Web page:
Holocaust survivor and former Berkeley city auditor Anna Rabkin speaking at Temple Sinai in Oakland, March 26, 2019 (Photo/Ilana DeBare)
Holocaust survivor and former Berkeley city auditor Anna Rabkin speaking at Temple Sinai in Oakland, March 26, 2019 (Photo/Ilana DeBare)

A survivor’s journey from Lvov ghetto to Berkeley City Hall

In her 15 years as Berkeley’s city auditor, Anna Rabkin became known for her involvement in hot-button local issues, such as recycling and affordable housing. These days she’s in the spotlight for a different reason: She is a Holocaust survivor.

Rabkin, author of the 2018 memoir “From Kraków to Berkeley: Coming Out of Hiding,” spoke March 26 at Oakland’s Temple Sinai about her experiences as a child in Nazi-occupied Poland.

Born in 1935 in Kraków, Rabkin came from a family wealthy enough to employ a nanny and a cook. They fled east just ahead of the German invasion in 1939, landing in the Soviet-controlled city of Lvov. Her father, a lawyer, hid his occupation to avoid the Soviets’ persecution of educated professionals.

“At the age of 4, I was sworn to secrecy about my father’s profession,” she told the audience of about 100 people, including members of Temple Sinai’s teen program.

When the Nazis captured Lvov in 1941, Rabkin’s family joined more than 200,000 other Jews who were herded into Lvov’s ghetto. She was 6 years old.

“My all-powerful parents became as powerless as children,” she said. “Fear and hunger became our daily companions. Jewish rations were cut to 500 calories a day. Hunger overwhelmed my consciousness.”

Hearing rumors that Jews were being murdered en masse, Rabkin’s father came up with a plan to save his daughter and her brother. One day a German man showed up at their flat with a large sack. Rabkin was told to get in.

“Trained to obey [my parents] without a question, I stepped into the sack,” she said.

She and her brother were smuggled out of the ghetto to the home of an elderly Catholic couple who knew their father. They hid the children in a storage room for two years. Rabkin’s only book was a collection of fairy tales.

Jewish rations were cut to 500 calories a day. Hunger overwhelmed my consciousness.

“Death was always around the corner,” she said. “The worst time was when the Gestapo was actually in our room and we were hiding under a huge stack of feather beds. I thought we would suffocate.”

Her parents were killed four months before the liberation of Lvov; only 1,000 of Lvov’s 200,000 Jews survived. After her parents’ death, Rabkin’s protectors baptized her and her brother as Catholics. When the war ended, the couple refused to allow the children to return to Kraków in search of relatives. Rabkin and her brother engineered an escape and, aided by Jewish relief workers, made their way back to Kraków and eventually to England as part of a group of displaced children.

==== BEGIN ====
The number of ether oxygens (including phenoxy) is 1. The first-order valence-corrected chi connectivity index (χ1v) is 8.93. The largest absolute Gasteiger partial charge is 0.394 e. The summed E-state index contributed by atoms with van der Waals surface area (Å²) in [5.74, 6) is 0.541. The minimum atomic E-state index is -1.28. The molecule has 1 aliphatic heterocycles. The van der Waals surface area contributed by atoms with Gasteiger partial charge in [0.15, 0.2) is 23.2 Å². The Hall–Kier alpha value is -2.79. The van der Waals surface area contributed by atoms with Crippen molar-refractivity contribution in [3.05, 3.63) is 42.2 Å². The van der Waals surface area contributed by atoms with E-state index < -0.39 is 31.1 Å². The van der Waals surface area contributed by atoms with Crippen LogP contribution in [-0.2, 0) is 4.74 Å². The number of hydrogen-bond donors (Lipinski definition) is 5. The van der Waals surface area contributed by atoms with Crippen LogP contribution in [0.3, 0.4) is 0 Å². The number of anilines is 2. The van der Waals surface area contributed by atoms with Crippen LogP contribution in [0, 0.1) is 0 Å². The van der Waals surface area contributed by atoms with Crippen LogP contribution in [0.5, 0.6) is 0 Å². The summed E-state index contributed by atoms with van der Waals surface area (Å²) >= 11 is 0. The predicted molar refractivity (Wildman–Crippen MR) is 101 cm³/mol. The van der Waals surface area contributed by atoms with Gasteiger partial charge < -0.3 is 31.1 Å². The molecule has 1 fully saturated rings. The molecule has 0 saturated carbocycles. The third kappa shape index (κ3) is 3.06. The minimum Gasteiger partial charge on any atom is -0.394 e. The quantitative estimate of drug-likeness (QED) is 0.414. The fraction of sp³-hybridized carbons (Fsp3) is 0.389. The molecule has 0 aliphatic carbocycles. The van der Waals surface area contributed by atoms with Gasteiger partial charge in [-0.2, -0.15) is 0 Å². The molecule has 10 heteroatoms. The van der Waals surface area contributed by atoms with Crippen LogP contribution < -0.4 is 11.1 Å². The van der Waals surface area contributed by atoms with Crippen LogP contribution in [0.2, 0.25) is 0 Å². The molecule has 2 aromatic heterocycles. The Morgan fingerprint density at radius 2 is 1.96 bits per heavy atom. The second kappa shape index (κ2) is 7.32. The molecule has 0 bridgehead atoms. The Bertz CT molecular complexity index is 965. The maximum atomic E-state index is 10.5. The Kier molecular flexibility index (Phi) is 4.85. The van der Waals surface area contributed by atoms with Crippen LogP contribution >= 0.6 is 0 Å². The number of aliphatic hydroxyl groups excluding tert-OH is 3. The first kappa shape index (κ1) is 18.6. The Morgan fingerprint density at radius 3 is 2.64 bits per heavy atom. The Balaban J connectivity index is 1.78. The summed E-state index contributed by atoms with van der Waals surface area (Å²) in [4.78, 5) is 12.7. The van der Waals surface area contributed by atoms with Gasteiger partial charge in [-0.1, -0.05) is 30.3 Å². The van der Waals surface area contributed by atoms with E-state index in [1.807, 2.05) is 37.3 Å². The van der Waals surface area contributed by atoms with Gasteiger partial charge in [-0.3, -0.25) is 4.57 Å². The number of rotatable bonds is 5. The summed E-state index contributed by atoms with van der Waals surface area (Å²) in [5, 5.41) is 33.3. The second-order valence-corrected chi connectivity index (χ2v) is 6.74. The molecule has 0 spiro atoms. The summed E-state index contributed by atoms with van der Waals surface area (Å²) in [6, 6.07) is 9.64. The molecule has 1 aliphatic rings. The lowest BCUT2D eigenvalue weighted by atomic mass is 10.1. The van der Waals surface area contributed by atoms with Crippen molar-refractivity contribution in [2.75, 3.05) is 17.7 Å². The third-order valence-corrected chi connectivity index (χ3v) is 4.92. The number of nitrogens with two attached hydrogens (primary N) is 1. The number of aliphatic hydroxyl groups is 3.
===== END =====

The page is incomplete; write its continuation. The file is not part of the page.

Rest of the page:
England, while a refuge, had its own brand of anti-Semitism: As a young woman seeking secretarial work, Rabkin found many jobs closed to her because of her Judaism. At age 19, she uprooted herself yet again, immigrating to New York with her brother and then — after marrying — moving to Berkeley.

“My early life was one of serial displacements and serial escapes,” she said. “Only in 1964, when I settled in Berkeley, did I find a place I neither wanted nor needed to escape.”

Rabkin and her brother thrived in the United States (he became a physician in Brooklyn). She met and married her husband, Marty, and then spent decades deeply engaged in community affairs — while also raising two children, enrolling in community college, and earning two master’s degrees. She was elected city auditor in 1979; among her proudest achievements in that role are helping to launch both a citywide recycling program and the Berkeley Dispute Resolution Service, a community mediation program.

Through those decades, she barely spoke of her childhood. “In England, my teachers told me not to think or talk about the past, but just to focus on the future,” she said. “It took me many, many years to re-remember the past.”

In retirement, however, she was spurred to document her life for her children. “I thought it would be easier to write about it than to talk about it,” Rabkin said.

She was also motivated to write — and to speak publicly — about her experiences by the spread of Holocaust denial and anti-immigrant rhetoric, both in the U.S. and worldwide.

“It’s really the drumbeat of hate against immigrants and Muslims that pushed me over the line,” she said. “My early experiences of displacement, deprivation, discrimination and death were not that different from what refugees are experiencing now. We know that mass migration is growing and will only intensify as climate change and related conflicts displace millions. Unless people — both ordinary individuals and powerful leaders — stand up for the ideals that made this the most ethnically multicultural country in the world, it will be lost to the fearmongers and the greedy and the domineering.”

Ilana DeBare

Ilana DeBare, a former board member of J., is working on a novel. She lives in Oakland.